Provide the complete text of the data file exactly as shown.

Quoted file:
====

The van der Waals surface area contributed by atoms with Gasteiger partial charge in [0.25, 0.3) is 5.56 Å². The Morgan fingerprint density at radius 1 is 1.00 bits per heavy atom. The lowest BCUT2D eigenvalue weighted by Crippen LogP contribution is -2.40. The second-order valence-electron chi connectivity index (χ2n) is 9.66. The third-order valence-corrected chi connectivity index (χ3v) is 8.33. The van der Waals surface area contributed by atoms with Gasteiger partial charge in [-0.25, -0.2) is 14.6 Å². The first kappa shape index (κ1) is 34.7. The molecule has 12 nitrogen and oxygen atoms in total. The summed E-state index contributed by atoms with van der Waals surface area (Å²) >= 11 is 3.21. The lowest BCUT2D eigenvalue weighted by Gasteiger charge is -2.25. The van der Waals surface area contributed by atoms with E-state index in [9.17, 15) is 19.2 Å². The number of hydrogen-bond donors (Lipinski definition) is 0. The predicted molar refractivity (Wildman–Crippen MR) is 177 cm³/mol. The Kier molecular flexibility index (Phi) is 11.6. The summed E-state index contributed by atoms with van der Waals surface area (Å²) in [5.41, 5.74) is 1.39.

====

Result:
The van der Waals surface area contributed by atoms with Gasteiger partial charge in [0.25, 0.3) is 5.56 Å². The Morgan fingerprint density at radius 1 is 1.00 bits per heavy atom. The lowest BCUT2D eigenvalue weighted by Crippen LogP contribution is -2.40. The second-order valence-electron chi connectivity index (χ2n) is 9.66. The third-order valence-corrected chi connectivity index (χ3v) is 8.33. The van der Waals surface area contributed by atoms with Gasteiger partial charge in [-0.25, -0.2) is 14.6 Å². The first kappa shape index (κ1) is 34.7. The molecule has 12 nitrogen and oxygen atoms in total. The summed E-state index contributed by atoms with van der Waals surface area (Å²) >= 11 is 3.21. The lowest BCUT2D eigenvalue weighted by Gasteiger charge is -2.25. The van der Waals surface area contributed by atoms with E-state index in [9.17, 15) is 19.2 Å². The number of hydrogen-bond donors (Lipinski definition) is 0. The predicted molar refractivity (Wildman–Crippen MR) is 177 cm³/mol. The Kier molecular flexibility index (Phi) is 11.6. The summed E-state index contributed by atoms with van der Waals surface area (Å²) in [5.41, 5.74) is 1.39.